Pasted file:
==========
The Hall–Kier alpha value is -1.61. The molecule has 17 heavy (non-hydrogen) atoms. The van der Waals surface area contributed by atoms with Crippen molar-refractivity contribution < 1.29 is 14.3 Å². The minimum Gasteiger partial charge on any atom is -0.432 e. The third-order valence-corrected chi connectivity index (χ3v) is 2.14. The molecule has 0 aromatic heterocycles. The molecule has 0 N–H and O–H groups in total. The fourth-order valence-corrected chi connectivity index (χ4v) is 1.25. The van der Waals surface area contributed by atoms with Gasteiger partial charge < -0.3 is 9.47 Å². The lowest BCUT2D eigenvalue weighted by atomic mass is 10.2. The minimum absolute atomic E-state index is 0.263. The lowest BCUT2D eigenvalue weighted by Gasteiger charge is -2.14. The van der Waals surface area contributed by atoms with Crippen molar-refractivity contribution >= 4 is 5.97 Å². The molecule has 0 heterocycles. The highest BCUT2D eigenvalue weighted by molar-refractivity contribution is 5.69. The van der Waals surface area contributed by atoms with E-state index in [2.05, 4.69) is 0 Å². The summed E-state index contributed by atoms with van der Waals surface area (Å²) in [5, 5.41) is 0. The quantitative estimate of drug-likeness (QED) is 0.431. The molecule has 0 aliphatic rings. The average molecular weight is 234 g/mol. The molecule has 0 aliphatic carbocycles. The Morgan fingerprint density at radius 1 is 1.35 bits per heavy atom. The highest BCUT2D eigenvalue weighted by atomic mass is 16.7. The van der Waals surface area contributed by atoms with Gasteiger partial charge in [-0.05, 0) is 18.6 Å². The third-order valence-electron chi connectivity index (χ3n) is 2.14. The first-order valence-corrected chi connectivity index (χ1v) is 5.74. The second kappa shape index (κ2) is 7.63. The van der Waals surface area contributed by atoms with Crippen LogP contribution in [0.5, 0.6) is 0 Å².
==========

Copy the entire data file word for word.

The Hall–Kier alpha value is -1.61. The molecule has 17 heavy (non-hydrogen) atoms. The van der Waals surface area contributed by atoms with Crippen molar-refractivity contribution < 1.29 is 14.3 Å². The minimum Gasteiger partial charge on any atom is -0.432 e. The third-order valence-corrected chi connectivity index (χ3v) is 2.14. The molecule has 0 aromatic heterocycles. The molecule has 0 N–H and O–H groups in total. The fourth-order valence-corrected chi connectivity index (χ4v) is 1.25. The van der Waals surface area contributed by atoms with Gasteiger partial charge < -0.3 is 9.47 Å². The lowest BCUT2D eigenvalue weighted by atomic mass is 10.2. The minimum absolute atomic E-state index is 0.263. The lowest BCUT2D eigenvalue weighted by Gasteiger charge is -2.14. The van der Waals surface area contributed by atoms with Crippen molar-refractivity contribution >= 4 is 5.97 Å². The molecule has 0 heterocycles. The highest BCUT2D eigenvalue weighted by molar-refractivity contribution is 5.69. The van der Waals surface area contributed by atoms with E-state index in [2.05, 4.69) is 0 Å². The summed E-state index contributed by atoms with van der Waals surface area (Å²) in [5, 5.41) is 0. The quantitative estimate of drug-likeness (QED) is 0.431. The molecule has 0 aliphatic rings. The average molecular weight is 234 g/mol. The molecule has 0 aliphatic carbocycles. The Morgan fingerprint density at radius 1 is 1.35 bits per heavy atom. The highest BCUT2D eigenvalue weighted by atomic mass is 16.7. The van der Waals surface area contributed by atoms with Gasteiger partial charge in [-0.05, 0) is 18.6 Å². The third-order valence-electron chi connectivity index (χ3n) is 2.14. The first-order valence-corrected chi connectivity index (χ1v) is 5.74. The second kappa shape index (κ2) is 7.63. The van der Waals surface area contributed by atoms with Crippen LogP contribution in [0.5, 0.6) is 0 Å².